It’s tempting to wish life would be easier, or that our responsibilities weren’t so challenging. But the fact is, God says suffering and trials are good for us in many ways.

Nine Benefits of Trials - Tree and road in the fog

Here are nine reasons from Scripture that trials and suffering are actually beneficial. Whatever difficulties you might be facing, God’s Word has encouragement for you:

1. Trials cause us to depend more on God, and less on ourselves.

“For we were so utterly burdened beyond our strength that we despaired of life itself… But that was to make us rely not on ourselves but on God who raises the dead.” (2 Cor. 1:8-10) See also Phil. 4:13, 4:19, 1 Cor. 2:5, and Ps. 84:11.

2. If we endure hardships faithfully, it brings glory to God.

“Share in suffering as a good soldier of Christ Jesus.” (2 Tim. 2:3) See also 2 Cor. 6:2-10 and 2 Thess. 1:4.

3. Trials allow us to see God’s power and love more clearly as He works in our lives.

“But he said to me, ‘My grace is sufficient for you, for my power is made perfect in weakness.’ Therefore I will boast all the more gladly of my weaknesses, so that the power of Christ may rest upon me.” (1 Cor. 12:9) See also Isa. 43:2 and 2 Cor. 9:8.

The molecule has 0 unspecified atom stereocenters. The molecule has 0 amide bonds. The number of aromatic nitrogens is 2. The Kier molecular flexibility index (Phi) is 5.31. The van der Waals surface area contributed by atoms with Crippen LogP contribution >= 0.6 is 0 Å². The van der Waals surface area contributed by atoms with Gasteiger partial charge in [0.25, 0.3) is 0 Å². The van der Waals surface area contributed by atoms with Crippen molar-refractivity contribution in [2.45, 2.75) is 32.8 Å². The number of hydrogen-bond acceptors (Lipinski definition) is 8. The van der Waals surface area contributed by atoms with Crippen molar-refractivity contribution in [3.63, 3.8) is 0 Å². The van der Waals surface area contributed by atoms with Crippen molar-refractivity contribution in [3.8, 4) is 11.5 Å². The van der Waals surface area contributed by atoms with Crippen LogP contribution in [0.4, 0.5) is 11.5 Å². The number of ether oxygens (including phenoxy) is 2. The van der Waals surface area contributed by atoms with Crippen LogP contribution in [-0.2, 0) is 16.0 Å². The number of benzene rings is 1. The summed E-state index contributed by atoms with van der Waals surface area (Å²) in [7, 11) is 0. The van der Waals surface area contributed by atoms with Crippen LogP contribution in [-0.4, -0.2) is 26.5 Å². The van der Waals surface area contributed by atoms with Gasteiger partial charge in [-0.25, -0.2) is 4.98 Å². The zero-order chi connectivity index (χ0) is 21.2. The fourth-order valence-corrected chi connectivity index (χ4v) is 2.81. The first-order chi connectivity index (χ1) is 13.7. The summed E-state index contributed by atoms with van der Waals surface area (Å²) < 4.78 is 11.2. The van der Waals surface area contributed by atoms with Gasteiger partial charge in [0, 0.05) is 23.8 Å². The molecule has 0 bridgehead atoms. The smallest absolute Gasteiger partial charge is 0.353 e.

4. Trials can draw us closer to Christ, who suffered for us, and help us learn from His example.

Consider him who endured from sinners such hostility against himself, so that you may not grow weary or fainthearted.” (Heb 12:3) See also 2 Cor. 5:15 and 13:4.

5. Trials keep us humble.

“So to keep me from becoming conceited because of the surpassing greatness of the revelations, a thorn was given me in the flesh, a messenger of Satan to harass me, to keep me from becoming conceited.” (2 Cor. 12:7) See also Dt. 8:2 and Dan. 4:37.

6. Trials teach us endurance.

“Not only that, but we rejoice in our sufferings, knowing that suffering produces endurance…” (Rom. 5:3) See also Jas. 1:2-4.

7. Trials can lead us to repentance and to greater sanctification.

“For the moment all discipline seems painful rather than pleasant, but later it yields the peaceful fruit of righteousness to those who have been trained by it.” (Heb. 12:11) See also 2 Chron. 6:36-39.

8. Experiencing trials prepares us to comfort others who experience trials.

“Blessed be the God and Father of our Lord Jesus Christ, the Father of mercies and God of all comfort, who comforts us in all our affliction, so that we may be able to comfort those who are in any affliction, with the comfort with which we ourselves are comforted by God.” (2 Cor. 1:3-4)